No More Homeless Pets Network partner maximizes lifesaving efforts
The work of No More Homeless Pets Network partner Animal Rescue Front (ARF) can be summed up with one dog. Adele, heavily pregnant, her ears and tail crudely lopped off, was trapped in rural Louisiana by a man who routinely traps strays. She was taken to the local rabies control facility, where there is little interest in saving a pregnant, neglected dog. The local rescue team was tipped off and a foster home arranged. Adele birthed 16 puppies while in foster care. Eight of them are already on their way to adoption in the Northeast. But poor Adele will need more TLC before she becomes the picture of health. You see, she's heartworm-positive.
Grant supports lifesaving treatments
As a Network partner, ARF was eligible and awarded $10,000 through Best Friends Lifesaving Grants in partnership with PetSmart Charities®. So far, they have used about a third of the money to treat 20 heartworm-positive dogs from the Gulf Coast area — dogs just like Adele who would have no other options if not for ARF. They would have died in a gas chamber.
A safety net for Adele and her pups
"This grant project definitely targets animals that are the most at-risk to be killed, and it provides an innovative solution to save their lives while working towards the Best Friends mission of No More Homeless Pets," shares Ellen Gilmore, manager of Best Friends No More Homeless Pets Network.
Fittingly, saving the dogs of the Gulf Coast for Chris, with the help of Best Friends, brings her lifesaving endeavor full circle.
"I started Animal Rescue Front in September of 2005, right after the devastation of Hurricane Katrina," says Chris. "Going down to New Orleans was a life-changing experience. I can never forget what I saw there. The problems the companion animals were facing began long before the hurricane hit. We could not walk away from the animals that desperately needed help."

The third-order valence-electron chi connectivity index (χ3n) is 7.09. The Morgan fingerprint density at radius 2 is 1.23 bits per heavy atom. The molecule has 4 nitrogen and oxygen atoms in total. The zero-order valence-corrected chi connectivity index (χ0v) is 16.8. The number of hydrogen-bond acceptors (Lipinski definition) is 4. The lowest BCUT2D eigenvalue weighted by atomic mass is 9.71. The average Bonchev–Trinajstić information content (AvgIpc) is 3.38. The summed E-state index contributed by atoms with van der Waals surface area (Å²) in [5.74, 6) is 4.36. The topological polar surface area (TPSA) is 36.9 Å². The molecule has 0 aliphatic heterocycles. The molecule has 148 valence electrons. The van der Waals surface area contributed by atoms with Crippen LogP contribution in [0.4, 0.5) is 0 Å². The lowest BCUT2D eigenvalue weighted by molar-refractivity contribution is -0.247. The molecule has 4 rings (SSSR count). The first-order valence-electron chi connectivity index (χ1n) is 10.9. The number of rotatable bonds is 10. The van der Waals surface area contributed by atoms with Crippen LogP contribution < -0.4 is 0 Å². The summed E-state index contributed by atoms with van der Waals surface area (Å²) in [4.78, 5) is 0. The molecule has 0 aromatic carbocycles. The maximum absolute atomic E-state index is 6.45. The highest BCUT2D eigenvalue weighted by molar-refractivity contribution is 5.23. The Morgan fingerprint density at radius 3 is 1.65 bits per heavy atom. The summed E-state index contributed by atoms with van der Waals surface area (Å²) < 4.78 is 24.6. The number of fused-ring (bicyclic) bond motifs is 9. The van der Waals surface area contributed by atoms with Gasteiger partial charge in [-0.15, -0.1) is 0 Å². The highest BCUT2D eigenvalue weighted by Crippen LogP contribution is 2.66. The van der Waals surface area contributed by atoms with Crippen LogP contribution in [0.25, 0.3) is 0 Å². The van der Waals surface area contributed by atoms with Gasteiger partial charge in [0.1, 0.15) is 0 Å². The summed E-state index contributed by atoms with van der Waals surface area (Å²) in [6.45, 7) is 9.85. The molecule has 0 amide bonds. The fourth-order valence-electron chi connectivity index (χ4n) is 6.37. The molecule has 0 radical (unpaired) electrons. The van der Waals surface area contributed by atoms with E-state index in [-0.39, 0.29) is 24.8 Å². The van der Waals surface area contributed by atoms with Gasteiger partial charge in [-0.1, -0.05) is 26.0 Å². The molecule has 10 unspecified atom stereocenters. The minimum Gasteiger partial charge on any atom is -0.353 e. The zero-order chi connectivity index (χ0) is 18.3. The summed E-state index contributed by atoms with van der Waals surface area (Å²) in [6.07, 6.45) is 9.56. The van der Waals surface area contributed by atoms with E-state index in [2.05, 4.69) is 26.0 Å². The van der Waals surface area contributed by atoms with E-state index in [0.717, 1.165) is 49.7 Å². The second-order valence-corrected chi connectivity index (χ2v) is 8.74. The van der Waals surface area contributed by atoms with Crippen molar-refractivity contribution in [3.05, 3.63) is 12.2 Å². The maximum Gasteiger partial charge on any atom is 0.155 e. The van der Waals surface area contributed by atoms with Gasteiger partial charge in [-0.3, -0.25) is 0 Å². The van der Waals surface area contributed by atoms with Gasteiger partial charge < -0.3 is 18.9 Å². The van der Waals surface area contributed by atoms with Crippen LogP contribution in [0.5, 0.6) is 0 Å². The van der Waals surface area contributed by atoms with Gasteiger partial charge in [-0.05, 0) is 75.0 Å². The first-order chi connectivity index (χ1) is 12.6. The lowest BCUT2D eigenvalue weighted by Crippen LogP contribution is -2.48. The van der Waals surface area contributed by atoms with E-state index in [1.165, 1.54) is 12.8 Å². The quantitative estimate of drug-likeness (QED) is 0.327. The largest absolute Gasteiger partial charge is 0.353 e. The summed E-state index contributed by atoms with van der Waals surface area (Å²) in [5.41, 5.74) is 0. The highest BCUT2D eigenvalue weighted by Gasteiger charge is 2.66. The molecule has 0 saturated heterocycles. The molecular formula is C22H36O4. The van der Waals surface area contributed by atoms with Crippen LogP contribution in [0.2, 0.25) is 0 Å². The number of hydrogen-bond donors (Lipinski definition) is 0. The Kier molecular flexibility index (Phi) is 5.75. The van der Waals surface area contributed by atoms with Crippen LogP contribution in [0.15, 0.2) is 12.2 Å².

Chris kept her word. She's been working in the area ever since.
"We couldn't believe the condition of many of the animals we encountered. Best Friends funded us for five months in Waveland, Mississippi — ground zero for the hurricane and the main focus of our work in the aftermath of Katrina. They helped us turn around a cruelty situation, and it's become my life's mission to continue to help the animals of the Gulf Coast."
Continue she does, by working with a local team, headed by Cindy Hunt of Louisiana, and pulling animals off the kill lists in a county in Louisiana and one in Mississippi. She often takes the animals she knows won't be given a second chance – pets who are heartworm-positive or have other treatable conditions that the local shelters won't address. They've rescued over 1,100 animals from just one area alone.
From a bad situation to beautiful one
As Chris puts it, ARF is really saving the lives of these animals twice. They do what their guardians didn't do — administer heartworm-preventative meds and ensure the animals do not end up in a four-day stray hold and then the gas chamber because the shelter does not offer public adoptions.
That's a lot of puppy love!
ARF utilizes the local team's extensive network of foster families to keep the dogs in a happy and safe environment so they can heal during treatment. Then they are adopted out – often in Massachusetts where Chris actually lives.
"We are so blessed to have the most amazing adopters. Sometimes they even adopt our dog while he or she is beginning treatment, and when we offer to cover the costs they say, 'No, keep it for another who needs your help.' We turn a bad situation into a beautiful one."
ARF is using their Best Friends Lifesaving Grant in partnership with PetSmart Charities to help many heartworm-positive dogs realize their own beautiful situations — to not just have a healthy life, but a cherished one.
Photos courtesy of Animal Rescue Front